The goal is to inaugurate a new category, which the company is calling synergy beverages.
“We saw the market was moving more toward health and away from what energy drinks have, tons of sugar and tons of caffeine. A ‘synergy’ drink aspect came when we customized the formulation for the application to get the mind and body to work in better synergy through nutrients and vitamins,” LifeAID founder and CEO Orion Melehan told NutraIngredients-USA.
The drinks come in three varieties so far: GolfAID, aimed at (you guessed it), golfers; FitAID, aimed at cross fit enthusiasts and the gyms that cater to them, and PartyAID, which is, as Melehan delicately put it, a “recovery drink.” They are sweetened with blue agave nectar, and feature only 45 calories per 12-oz. can.
Products feature efficacious doses
The products have different formulations depending on the application, and feature efficacious doses of active ingredients. The golf product, for example, features 333% of the RDA for vitamin C and 600% for vitamin E. And glucosamine is listed first among the ingredients in the 565-milligram “proprietary blend.” The product is sold out of branded coolers on golf courses. The FitAID product, aimed at cross fit enthusiasts and sold through gyms that specialize in the training method, features an array of vitamins and its own blend of energy-type ingredients that includes green tea extract, DL-methionine, L-glutamine and L-arginine. The ‘proprietary blend’ portion of the ingredient deck on the PartyAID product leads with 5-HTP.
Supplements, not straight beverages
Aaron Hinde, a former practicing chiropractor and a partner in the business, was in charge of the formulation of the products. He said the golf product formulation was back engineered from interviews conducted with golfers, including some PGA pros. The product aims to address the needs identified in those discussions, such as greater flexibility, better mental focus and sustained energy to be able to play 36 holes in a day.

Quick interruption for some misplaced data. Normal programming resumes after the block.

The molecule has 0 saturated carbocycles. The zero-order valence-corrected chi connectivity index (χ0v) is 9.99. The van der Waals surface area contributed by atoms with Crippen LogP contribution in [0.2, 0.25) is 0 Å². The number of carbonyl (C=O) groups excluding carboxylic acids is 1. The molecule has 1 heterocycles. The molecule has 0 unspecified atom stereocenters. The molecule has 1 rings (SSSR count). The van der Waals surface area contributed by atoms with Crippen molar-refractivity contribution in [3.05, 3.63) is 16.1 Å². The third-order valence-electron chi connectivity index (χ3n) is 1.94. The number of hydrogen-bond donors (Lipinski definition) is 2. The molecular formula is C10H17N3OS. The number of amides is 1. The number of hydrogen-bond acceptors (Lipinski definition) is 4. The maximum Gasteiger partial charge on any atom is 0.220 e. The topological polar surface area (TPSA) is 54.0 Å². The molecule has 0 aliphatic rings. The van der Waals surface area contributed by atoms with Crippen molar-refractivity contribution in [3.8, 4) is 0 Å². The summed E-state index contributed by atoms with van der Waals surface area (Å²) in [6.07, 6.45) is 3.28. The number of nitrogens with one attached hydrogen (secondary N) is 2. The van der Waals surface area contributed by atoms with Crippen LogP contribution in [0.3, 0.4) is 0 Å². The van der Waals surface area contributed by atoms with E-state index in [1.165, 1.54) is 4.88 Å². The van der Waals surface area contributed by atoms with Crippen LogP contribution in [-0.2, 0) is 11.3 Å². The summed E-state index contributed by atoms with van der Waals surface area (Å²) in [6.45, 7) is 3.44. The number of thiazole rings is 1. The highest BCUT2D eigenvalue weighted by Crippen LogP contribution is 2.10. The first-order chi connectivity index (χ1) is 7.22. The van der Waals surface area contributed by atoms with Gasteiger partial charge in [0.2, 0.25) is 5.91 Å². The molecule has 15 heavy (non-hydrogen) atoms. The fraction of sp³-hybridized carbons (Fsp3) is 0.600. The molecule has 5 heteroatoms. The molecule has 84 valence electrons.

If all of that sounds like things a supplement might address, you’re right, and LifeAID doesn’t try to hide the fact, featuring a supplement facts panel on the cans.
“We are careful to call ourselves a beverage company but on the can itself it clearly labels it as a supplement,” Melehan said.
The challenge of plowing virgin soil
Plowing new ground is always tough, and trying to carve a whole new category is even tougher, said beverage expert Jim Tonkin, principal of Phoenix-based consultancy Healthy Brand Builders. Tonkin spent years on beverage production lines and now consults with a host of companies including major CPG brands.
Tonkin said he had his doubts about trying to carve out a synergy category, or trying to tell a story about the synergistic benefits of a product. He said it’s all about how you craft your message to connect with your consumers, and the fewer syllables the better.
“Consumers are dumb. In order to get them to opt into your universe you have to be simple. You have to get them to understand a simple message. And then if your branding is on point and they like holding the can or bottle because it is a badge they like to be associated with, then you’ve got an opportunity to grow a brand,” he said.